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Strat sound


(@steve-0)
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Joined: 19 years ago
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For my next guitar I've been considering a Fender Strat, in fact, right now I have a strat-copy cat and I really like it I just want something a little better, plus I think having more than one guitar would be good for gigging and stuff like that. My question is that I love the tone of a strat, i'm just a little weary because I like alot of hard rock and I'm not sure if a strat can get as heavy as I want it. I listen to stuff like: metallica, zack wylde, ozzy and stuff like that... the guitar I have right now is more like a Fat-strat copycat, two single coils (in the neck and middle position) and a humbucker in the bridge. Do you think I could get a reasonably heavy sound in the bridge position on a strat or should I go for the fat-strat? or should I consider other guitars (such as a tele or a les paul)?

Steve-0


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(@acceptedone)
Eminent Member
Joined: 18 years ago
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Kirk Hammett used strats for some work with metallica... at least, back in the 80s...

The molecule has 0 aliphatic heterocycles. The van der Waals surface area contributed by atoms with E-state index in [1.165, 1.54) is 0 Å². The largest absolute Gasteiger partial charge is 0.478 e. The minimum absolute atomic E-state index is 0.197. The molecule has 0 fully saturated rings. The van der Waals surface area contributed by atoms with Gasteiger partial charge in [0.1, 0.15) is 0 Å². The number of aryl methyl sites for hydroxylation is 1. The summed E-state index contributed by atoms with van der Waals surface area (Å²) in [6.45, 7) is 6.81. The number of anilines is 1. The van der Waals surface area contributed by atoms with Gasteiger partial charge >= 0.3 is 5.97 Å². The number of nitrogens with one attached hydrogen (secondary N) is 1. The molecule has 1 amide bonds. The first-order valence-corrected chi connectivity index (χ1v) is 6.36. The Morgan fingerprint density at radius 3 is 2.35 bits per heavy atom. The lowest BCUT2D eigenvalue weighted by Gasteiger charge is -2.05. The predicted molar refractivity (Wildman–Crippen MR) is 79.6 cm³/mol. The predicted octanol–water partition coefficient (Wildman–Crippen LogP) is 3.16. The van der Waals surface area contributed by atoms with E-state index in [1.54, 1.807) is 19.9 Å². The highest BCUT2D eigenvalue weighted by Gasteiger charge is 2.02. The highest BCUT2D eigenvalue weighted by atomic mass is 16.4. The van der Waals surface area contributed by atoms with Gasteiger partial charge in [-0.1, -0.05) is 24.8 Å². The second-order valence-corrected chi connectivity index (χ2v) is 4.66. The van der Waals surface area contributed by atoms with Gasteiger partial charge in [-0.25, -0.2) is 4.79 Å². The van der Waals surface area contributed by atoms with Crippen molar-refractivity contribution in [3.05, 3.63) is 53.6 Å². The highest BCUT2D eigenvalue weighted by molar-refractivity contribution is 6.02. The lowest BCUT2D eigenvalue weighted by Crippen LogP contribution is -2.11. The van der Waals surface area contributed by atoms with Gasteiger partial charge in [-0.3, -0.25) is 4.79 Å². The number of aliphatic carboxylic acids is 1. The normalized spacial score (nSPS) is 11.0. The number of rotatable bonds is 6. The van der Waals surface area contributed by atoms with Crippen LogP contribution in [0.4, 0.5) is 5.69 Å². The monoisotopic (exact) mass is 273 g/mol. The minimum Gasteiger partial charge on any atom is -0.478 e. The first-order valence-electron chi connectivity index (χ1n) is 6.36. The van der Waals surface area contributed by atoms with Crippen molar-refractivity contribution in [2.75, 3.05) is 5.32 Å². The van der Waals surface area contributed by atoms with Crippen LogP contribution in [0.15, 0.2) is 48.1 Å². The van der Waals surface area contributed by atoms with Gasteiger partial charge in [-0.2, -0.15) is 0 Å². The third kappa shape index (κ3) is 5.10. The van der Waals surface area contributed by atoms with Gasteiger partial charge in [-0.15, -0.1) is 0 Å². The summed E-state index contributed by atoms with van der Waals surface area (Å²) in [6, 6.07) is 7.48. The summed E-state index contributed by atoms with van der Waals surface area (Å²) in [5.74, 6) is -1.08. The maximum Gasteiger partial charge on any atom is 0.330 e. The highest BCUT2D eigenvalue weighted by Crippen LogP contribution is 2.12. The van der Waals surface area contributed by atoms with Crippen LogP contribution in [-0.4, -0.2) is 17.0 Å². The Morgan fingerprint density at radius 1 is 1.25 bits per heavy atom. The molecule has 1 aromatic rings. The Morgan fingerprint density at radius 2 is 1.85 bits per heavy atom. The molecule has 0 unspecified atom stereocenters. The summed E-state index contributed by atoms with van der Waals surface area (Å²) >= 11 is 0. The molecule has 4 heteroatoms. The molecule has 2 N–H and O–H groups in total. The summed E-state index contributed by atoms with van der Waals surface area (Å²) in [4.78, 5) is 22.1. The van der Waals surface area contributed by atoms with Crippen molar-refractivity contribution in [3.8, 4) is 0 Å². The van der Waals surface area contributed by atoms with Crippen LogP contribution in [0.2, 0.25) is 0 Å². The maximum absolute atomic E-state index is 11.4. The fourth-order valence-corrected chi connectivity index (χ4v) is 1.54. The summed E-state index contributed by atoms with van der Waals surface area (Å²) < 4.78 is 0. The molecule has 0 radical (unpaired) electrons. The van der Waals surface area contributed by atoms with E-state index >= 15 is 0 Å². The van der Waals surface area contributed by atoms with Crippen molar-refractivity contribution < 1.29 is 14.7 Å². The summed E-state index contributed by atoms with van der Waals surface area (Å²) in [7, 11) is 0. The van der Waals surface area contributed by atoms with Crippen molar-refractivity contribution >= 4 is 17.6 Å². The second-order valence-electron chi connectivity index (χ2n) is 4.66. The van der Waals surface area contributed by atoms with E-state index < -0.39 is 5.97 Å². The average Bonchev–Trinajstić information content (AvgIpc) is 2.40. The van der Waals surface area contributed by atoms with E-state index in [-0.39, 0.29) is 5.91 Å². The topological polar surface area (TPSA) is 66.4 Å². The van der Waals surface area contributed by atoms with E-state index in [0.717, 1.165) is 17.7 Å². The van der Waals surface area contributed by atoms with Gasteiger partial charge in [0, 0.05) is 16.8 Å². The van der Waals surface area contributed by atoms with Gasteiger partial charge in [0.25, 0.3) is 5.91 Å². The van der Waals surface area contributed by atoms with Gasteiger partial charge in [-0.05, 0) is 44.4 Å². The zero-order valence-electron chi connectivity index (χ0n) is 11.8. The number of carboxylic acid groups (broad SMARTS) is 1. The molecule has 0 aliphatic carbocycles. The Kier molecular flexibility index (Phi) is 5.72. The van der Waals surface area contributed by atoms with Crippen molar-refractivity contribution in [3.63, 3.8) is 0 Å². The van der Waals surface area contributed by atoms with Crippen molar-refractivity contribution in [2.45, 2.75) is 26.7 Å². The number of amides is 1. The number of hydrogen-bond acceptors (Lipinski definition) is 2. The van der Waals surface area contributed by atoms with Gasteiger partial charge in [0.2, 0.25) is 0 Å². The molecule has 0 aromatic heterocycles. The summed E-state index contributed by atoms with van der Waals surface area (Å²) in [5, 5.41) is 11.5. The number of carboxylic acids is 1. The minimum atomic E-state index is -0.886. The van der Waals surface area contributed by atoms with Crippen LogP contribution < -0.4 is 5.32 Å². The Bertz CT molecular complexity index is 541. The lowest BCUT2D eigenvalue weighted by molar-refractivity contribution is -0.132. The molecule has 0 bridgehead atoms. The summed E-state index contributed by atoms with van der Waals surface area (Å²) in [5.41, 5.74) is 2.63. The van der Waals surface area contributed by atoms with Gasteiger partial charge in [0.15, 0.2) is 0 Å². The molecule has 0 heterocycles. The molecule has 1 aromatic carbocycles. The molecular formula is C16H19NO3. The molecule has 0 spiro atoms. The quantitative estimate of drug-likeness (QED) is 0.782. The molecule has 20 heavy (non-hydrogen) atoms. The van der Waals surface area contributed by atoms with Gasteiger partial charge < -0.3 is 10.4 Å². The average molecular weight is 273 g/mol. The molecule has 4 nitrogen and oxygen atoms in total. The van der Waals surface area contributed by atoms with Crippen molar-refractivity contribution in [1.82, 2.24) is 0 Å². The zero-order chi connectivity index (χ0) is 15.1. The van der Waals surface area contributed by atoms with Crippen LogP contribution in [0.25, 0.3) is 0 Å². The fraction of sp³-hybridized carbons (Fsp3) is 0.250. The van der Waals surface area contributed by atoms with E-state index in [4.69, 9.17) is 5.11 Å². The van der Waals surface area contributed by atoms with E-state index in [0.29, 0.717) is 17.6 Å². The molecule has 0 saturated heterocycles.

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(@wes-inman)
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Joined: 19 years ago
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All Yngwee uses is a Strat.

If you know something better than Rock and Roll, I'd like to hear it - Jerry Lee Lewis


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(@gnease)
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Joined: 18 years ago
Posts: 5058
 

Steve-

The HSS Strat might be made for you. Gotten some good reviews, especially for its versatility -- gets both good Strat and the harder bridge-bucker tones. The wiring is more complex than the std 5-position Strat switch, allowing humbucker splitting and some unusual pup combos. But, I don't know how much better it will be than your current HSS-style ax. Take yours to a store and compare.

-Greg

-=tension & release=-


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(@e-sherman)
Reputable Member
Joined: 18 years ago
Posts: 374
 

I have a standard strat, and I can get quite heavy with it. Try turning the treble up a bunch and crankign the bass to max, and get rid of most of the mid. When distorted, it sounds really good for metal.

The king of rock, some say lives
the lizard king, is surely dead
the king of France, lost his head
the King of Kings... bled
( email me at [email protected](com). I almost never check my hotmailaccount.


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(@ignar-hillstrom)
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Joined: 19 years ago
Posts: 5384
 

But you'll have MAJOR problems trying to get your solos heared with virtually no mids. Or atleast, that's my experience...


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(@gnease)
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Joined: 18 years ago
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But you'll have MAJOR problems trying to get your solos heared with virtually no mids. Or atleast, that's my experience...

Many solutions to than problem, the easiest of which is using a well designed gain (overdrive) pedal and the Strat neck pup, which provides the best midrange response. The right amp for a Strat can also make a big difference.